“They therefore waited for the next lift,” it was later reported, and as expected this delay worked in favour of the defenders.  “Parties of the enemy put up a strong resistance.”[5]

Lt. Lowe’s presence was later praised by his C.O. Lt. Col Dawson as being instrumental to the success of this part of the attack.  Lowe “so animated his men,” Dawson would write, that the position captured “was quickly placed in a state of defence.”  Lowe’s constancy throughout the unfolding day “displayed a magnificent spirit of bravery and coolness under fire.”[6] Lt. Lowe would be awarded the Military Cross for his efforts.[7]

Lt. Dewar, the ex-Borderer quickly established his outpost as consolidation began, and prudently shifted it closer to the trench lines when it was apparent that artillery fire was dropping too short.  Dewar himself caught a piece of shrapnel and was shortly afterward evacuated.  He would not return to the front, remaining with a training unit in England after convalescing from his wound.  Lt. Lowe would also be taken out of the line the following month, due to chronic appendicitis.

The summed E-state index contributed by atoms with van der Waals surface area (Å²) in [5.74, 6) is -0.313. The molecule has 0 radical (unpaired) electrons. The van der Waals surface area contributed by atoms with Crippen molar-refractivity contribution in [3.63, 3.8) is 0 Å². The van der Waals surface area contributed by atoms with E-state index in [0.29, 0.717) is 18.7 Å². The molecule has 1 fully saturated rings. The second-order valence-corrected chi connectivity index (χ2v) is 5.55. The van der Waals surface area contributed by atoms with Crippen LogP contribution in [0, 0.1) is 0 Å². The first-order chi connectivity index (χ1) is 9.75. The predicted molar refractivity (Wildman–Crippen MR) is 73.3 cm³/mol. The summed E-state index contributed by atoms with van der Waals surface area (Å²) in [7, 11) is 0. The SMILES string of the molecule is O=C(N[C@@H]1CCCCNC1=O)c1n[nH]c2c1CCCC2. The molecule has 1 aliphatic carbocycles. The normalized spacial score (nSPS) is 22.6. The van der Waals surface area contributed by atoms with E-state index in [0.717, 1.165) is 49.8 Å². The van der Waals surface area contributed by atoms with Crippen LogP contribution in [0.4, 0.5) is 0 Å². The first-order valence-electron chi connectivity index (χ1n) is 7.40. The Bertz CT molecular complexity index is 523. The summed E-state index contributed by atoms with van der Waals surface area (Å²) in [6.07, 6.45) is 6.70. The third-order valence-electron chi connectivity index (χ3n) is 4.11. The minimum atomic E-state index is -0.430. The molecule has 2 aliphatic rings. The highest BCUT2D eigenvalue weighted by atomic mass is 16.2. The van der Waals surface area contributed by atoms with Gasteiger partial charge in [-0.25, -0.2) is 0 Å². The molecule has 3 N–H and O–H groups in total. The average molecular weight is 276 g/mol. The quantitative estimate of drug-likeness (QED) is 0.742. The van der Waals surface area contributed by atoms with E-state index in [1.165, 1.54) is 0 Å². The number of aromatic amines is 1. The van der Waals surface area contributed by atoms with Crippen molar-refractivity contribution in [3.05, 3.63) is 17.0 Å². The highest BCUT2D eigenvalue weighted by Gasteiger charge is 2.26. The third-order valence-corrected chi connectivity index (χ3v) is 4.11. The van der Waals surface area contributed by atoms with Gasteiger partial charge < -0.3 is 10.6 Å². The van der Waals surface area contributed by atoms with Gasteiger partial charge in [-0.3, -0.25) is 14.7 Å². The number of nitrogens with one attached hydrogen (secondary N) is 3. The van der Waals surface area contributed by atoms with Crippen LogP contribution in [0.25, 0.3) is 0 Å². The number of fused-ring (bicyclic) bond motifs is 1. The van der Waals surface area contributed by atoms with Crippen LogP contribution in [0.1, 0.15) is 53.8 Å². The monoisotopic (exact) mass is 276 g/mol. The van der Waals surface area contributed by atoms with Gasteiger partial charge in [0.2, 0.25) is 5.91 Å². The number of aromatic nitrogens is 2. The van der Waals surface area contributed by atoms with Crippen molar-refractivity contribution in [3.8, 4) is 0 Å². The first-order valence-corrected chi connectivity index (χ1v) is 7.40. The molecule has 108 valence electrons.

By year’s end, only Lt. Copp remained of the three ‘B’ Company officers who went forward on that night.  He would be wounded the following spring in the weeks after Vimy Ridge; but not before earning the Military Cross himself.  “In spite of heavy fire,” his citation reads, “he supervised the establishment of posts, and later seized advanced ground which he held with great determination.”[8]  Like Lt. Dewar, Copp would not return to action after recovering.

Lowe, however, would come back to the 46th Battalion, his appendix no longer a concern, sporting his MC and a deserving promotion to Captain in time to take part in operations at Vimy.  Captain Lowe continued to display the qualities which inspired those he led to follow him.  That August, “Captain Lowe and a bombing party raided an enemy M.G. emplacement…and succeeded in securing 14 prisoners.”[9]  His conspicuous leadership was, ironically, his undoing.  The Battalion’s War Diary concludes on 22 August 1917 with the entry “Captain Lowe was sniped during this raid.”

[1] 10th Canadian Infantry Brigade Operations Order No. 22 10 November 1916
[2] Operations Order No. 22
[3] 10th Canadian Infantry Brigade “Report on Operations 10/11 November” War Diary, November 1916 Appendix C1
[4] Operations Order No. 22
[5] “Report on Operations 10/11 November”
[6] Dawson, H.J. Lt. Col, “A No. 120 ‘Recommendations’” to OC 10 CIB 14 November 1916
[7] Supplement to the London Gazette No. 29898 9 January 1917 pg. 465
[8] Supplement to the London Gazette No. 30234, 14 August 1917 pg. 8392
[9] War Diary Entry, 46th Battalion, 22 August 1917